Re: [SystemSafety] USAF Nuclear Accidents prior to 1967

From: Andrew Rae < >
Date: Sun, 22 Sep 2013 15:33:10 +0100


I don't think the article suggests that the North Carolina incident was unknown - the "new" information appears to be the specific quotes about the safety switches. From past revelations of this sort, I expect the 700 incidents will turn out to be seven hundred records in a recording system which includes
numerous handling errors, stubbed toes, incorrectly filled-out forms, and a few already widely discussed items of general safety concern.

I'm cautious about reading too much into the nuclear weapons safety record. The big weakness of HROs as a theory is that it selects organisations based on how bad
 their safety record "would have been". This sort of counter-factual reasoning ties my brain in knows - "we should look at what HROs are doing because they are safer than we would expect them to be based on what they are doing ... I mean based on what they are doing except for those bits that make them safe ... you know, they are doing some dangerous things which we shouldn't copy but some things that make it safe anyway that we should copy, and we know which is which because it fits with our preconceived notions of what people should do to be safe".

I think that the nuclear weapons engineering community has likely done a lot of things right, and a lot of things poorly. Unfortunately we don't have enough data to use empirical methods to determine which is which. I've got my fingers crossed we never get that data ...

[No, I'm not a fan of HROs or Normal Accidents. I don't think it's a sociologist thing though - I have a lot of time for the work of Barry Turner, Nick Pidgeon and John Downer. Maybe the trick is to spend just enough time around engineers to understand how we think, without spending so much time that you start to think in exactly the same ways.]

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On 22 September 2013 14:22, Nancy Leveson <leveson.nancy8_at_xxxxxx

> Sorry, I didn't read the Guardian article because I'd heard about the
> North Caroline incident 20 years ago and thought it was public knowledge as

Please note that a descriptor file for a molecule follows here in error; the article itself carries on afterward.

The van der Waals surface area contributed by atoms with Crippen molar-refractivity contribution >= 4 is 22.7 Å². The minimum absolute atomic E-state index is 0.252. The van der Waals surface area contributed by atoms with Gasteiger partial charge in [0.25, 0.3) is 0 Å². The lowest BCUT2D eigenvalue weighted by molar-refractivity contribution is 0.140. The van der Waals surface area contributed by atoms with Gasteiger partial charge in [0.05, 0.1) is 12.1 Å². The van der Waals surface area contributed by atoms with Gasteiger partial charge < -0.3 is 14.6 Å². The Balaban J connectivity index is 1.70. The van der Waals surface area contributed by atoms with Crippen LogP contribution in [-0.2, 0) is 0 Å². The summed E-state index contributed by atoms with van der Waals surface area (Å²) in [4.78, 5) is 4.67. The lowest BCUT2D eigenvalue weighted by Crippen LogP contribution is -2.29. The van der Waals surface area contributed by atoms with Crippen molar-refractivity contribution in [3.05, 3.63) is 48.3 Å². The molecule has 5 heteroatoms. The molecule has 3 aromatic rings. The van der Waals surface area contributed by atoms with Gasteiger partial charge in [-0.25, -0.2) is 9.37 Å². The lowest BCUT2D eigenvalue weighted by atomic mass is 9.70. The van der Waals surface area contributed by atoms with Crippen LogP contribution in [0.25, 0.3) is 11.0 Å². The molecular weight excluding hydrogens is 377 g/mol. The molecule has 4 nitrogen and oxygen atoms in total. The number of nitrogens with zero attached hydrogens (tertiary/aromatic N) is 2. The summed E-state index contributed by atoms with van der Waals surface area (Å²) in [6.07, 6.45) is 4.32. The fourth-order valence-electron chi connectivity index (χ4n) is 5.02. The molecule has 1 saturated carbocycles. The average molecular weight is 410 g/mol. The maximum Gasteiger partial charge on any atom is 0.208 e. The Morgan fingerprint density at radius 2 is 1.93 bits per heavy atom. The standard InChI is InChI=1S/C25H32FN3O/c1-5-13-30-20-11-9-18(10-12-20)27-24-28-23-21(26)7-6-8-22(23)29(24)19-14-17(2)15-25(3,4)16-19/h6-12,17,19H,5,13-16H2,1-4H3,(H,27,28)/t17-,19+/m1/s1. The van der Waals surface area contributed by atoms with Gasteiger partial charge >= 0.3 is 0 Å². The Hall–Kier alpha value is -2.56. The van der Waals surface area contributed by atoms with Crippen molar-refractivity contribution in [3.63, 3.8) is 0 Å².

> it is widely talked about in public forums. I'm not sure who it is secret
> from as everyone I know in the nuclear safety world knows about it. I went
> back and read the Guardian article about some "700" incidents. It will be
> interesting to find out what the author of the book is referring to. It is
> hard for me to believe there have been 700 incidents that nobody knows
> about, but perhaps the DoD is better at keeping these things quiet than
> they are about other supposedly secret incidents.
>
> Nancy
>
>
> On Sun, Sep 22, 2013 at 9:02 AM, Dick Selwood <dick_at_xxxxxx >
>> Nancy said "The fact that there was one near miss (and note that it was
>> a miss) with nuclear weapons safety in the past 60+ years is an astounding
>> achievement."
>>
>> The article in the Guardian that Peter cites makes it clear that there
>> were several near-misses
>>
>> d
>>
>>
>>
>>
>> On 22/09/2013 10:53, Peter Bernard Ladkin wrote:
>>
>> While we're indulging in second thoughts....
>>
>> On 9/21/13 8:10 PM, Nancy Leveson wrote:
>>
>> I'm not really sure why people are using an incident that happened 54
>> years ago when engineering was
>> very different in order to make points about engineered systems today.
>>
>>
>> John Downer pointed out on the ProcEng list yesterday evening that
>> Schlosser also wrote an article for the Guardian a week ago in which he
>> pointed out the relevance of his historical discoveries for the present,
>> namely concerning the UK Trident deterrent.
>>
>>
>> http://www.theguardian.com/world/2013/sep/14/nuclear-weapons-accident-waiting-to-happen
>>
>> So he seems to think it is currently relevant.
>>
>> For those who don't know, Trident is a US nuclear multiple-warhead
>> missile carried on British-built and UK MoD-operated submarines, one of
>> whom is always at sea. The maintenance and docking base is in Scotland, at
>> Faslane on the West Coast. Scotland is to vote on independence from GB
>> (which will become LB if so) next year, and the putative government has
>> said it will close the base at Faslane. Further, the Trident "so-called
>> British so-called independent so-called deterrent" (Harold Wilson)
>> replacement will cost untold amounts of money (we have been told, but no
>> one quite believes what we have been told :-) ). Many senior politicians
>> and a large proportion of the concerned public think that money would not
>> so be well spent.
>>
>> It is obviously relevant to all these deliberations to assess how
>> dangerous the old kit really is. Given recent events which have shown US
>> and UK government agencies concerned with national security in a light
>> which has resulted in many citizens losing their trust, I would think any
>> technical assessment such as this, independent of government agencies, of
>> matters relevant to renewing or revoking Trident is a welcome contribution
>> to the debate.
>>
>> PBL
>>
>> Prof. Peter Bernard Ladkin, Faculty of Technology, University of
>> Bielefeld, 33594 Bielefeld, Germany
>> Tel+msg +49 (0)521 880 7319 www.rvs.uni-bielefeld.de
>>
>>
>>
>>
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>
>
> --
> Prof. Nancy Leveson
> Aeronautics and Astronautics and Engineering Systems
> MIT, Room 33-334
> 77 Massachusetts Ave.
> Cambridge, MA 02142
>
> Telephone: 617-258-0505
> Email: leveson_at_xxxxxx > URL: http://sunnyday.mit.edu
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systemsafety_at_xxxxxx Received on Sun Sep 22 2013 - 16:33:22 CEST

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